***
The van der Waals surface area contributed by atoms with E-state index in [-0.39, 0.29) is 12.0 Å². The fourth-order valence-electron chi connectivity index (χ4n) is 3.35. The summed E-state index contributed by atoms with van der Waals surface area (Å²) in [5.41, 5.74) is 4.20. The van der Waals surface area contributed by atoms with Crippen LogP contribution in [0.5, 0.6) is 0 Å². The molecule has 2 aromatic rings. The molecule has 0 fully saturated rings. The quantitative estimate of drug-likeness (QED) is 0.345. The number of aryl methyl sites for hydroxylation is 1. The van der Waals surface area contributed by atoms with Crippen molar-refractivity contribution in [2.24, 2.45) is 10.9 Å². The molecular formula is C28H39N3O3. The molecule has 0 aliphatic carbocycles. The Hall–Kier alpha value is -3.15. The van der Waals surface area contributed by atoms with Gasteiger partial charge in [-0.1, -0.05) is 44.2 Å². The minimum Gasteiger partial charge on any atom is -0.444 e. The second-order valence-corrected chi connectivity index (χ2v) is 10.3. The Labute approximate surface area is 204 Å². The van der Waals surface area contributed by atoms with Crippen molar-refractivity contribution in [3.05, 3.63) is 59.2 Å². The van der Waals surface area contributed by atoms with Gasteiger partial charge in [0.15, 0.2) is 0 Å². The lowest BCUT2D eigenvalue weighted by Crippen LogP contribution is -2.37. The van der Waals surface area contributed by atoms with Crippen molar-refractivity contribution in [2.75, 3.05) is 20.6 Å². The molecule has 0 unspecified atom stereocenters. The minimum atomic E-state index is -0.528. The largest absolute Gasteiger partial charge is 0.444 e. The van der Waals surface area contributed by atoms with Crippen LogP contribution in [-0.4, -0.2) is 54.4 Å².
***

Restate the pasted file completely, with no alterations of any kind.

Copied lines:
The van der Waals surface area contributed by atoms with E-state index in [-0.39, 0.29) is 12.0 Å². The fourth-order valence-electron chi connectivity index (χ4n) is 3.35. The summed E-state index contributed by atoms with van der Waals surface area (Å²) in [5.41, 5.74) is 4.20. The van der Waals surface area contributed by atoms with Crippen LogP contribution in [0.5, 0.6) is 0 Å². The molecule has 2 aromatic rings. The molecule has 0 fully saturated rings. The quantitative estimate of drug-likeness (QED) is 0.345. The number of aryl methyl sites for hydroxylation is 1. The van der Waals surface area contributed by atoms with Crippen molar-refractivity contribution in [2.24, 2.45) is 10.9 Å². The molecular formula is C28H39N3O3. The molecule has 0 aliphatic carbocycles. The Hall–Kier alpha value is -3.15. The van der Waals surface area contributed by atoms with Gasteiger partial charge in [-0.1, -0.05) is 44.2 Å². The minimum Gasteiger partial charge on any atom is -0.444 e. The second-order valence-corrected chi connectivity index (χ2v) is 10.3. The Labute approximate surface area is 204 Å². The van der Waals surface area contributed by atoms with Crippen molar-refractivity contribution in [3.05, 3.63) is 59.2 Å². The van der Waals surface area contributed by atoms with Gasteiger partial charge in [0.15, 0.2) is 0 Å². The lowest BCUT2D eigenvalue weighted by Crippen LogP contribution is -2.37. The van der Waals surface area contributed by atoms with Crippen molar-refractivity contribution in [2.75, 3.05) is 20.6 Å². The molecule has 0 unspecified atom stereocenters. The minimum atomic E-state index is -0.528. The largest absolute Gasteiger partial charge is 0.444 e. The van der Waals surface area contributed by atoms with Crippen LogP contribution in [-0.4, -0.2) is 54.4 Å².